NEW YORK — New York issued its first 36 cannabis dispensary licenses on Monday, marking a monumental step in establishing a legal — and lucrative — marketplace for recreational marijuana.
The permits approved by the state’s Cannabis Control Board were the first of 175 plans the state issued, many of which were reserved in the first round for applicants with previous marijuana felony convictions.
Eight nonprofits were among the 36 licensees granted Monday.
Some dispensaries, selected from a pool of more than 900 applicants, are expected to open by the end of the year.
New York also has a $200 million public-private fund planned to help “social justice” applicants repair the ravages of the war on drugs, especially in communities of color.
“Today is a monumental day for New York’s burgeoning cannabis industry. With the first adult dispensary licenses now in the hands of companies and eligible non-profits, we have ensured that the first sales will be made at dispensaries operated by those affected by the unjust enforcement of cannabis prohibition,” said Tremaine Wright, president of the Cannabis Control Board.
A court ruling earlier this month delayed the board from approving pharmacies in some parts of the state amid a legal dispute over licensing criteria. Nevertheless, officials said they would issue the remaining permits as soon as possible.
Angel Turuseta and Emely Chavez, who operate Royal Leaf NY in the Bronx, were among those who secured one of the first licenses.
“I’m still trying to understand,” said Turuseta, who was surprised when she reached out shortly after the board meeting.
Queens’ Suzanne Furboter also struggled for words. “It’s very exciting and we feel grateful,” she said.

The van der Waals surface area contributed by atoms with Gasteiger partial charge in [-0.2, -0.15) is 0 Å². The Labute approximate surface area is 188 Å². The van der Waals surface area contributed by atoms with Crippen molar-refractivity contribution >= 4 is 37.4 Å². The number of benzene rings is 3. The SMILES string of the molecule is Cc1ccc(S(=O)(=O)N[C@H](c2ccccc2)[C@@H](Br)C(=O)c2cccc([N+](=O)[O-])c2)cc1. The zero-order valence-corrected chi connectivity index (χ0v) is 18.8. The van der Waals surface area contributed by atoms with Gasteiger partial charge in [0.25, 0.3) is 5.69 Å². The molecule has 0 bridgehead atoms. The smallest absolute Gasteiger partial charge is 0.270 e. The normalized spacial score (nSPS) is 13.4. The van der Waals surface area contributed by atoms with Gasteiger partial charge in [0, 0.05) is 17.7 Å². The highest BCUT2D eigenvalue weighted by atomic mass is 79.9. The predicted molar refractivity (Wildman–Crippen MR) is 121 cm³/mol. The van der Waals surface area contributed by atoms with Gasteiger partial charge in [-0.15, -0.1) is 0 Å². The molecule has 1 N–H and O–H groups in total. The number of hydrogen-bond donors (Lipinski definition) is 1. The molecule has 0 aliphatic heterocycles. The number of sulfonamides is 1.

Housing Works, a New York City-based nonprofit, said the permit it received Monday would allow it to continue helping low-income New Yorkers living with HIV or AIDS.
“It was clear to us that selling the legal recreational cannabis industry would allow us to help more people and improve the service we provide to our customers, whether it be supporting those who have been wrongly locked into the War on Drugs, or people who are homeless and/or living with HIV/AIDS,” the agency said in a statement.
Now that the first licenses had been issued, it remained to be seen whether officials would ramp up their efforts to go after dozens of unauthorized pharmacies opened over the past year by people who shrugged off licensing requirements.
New York legalized recreational use of marijuana in March 2021, but is still in the process of licensing people to sell it.
The cannabis board also came up with proposed rules for the sale of marijuana, focusing on public health, product quality and safety, and preventing people under the age of 21 from purchasing cannabis.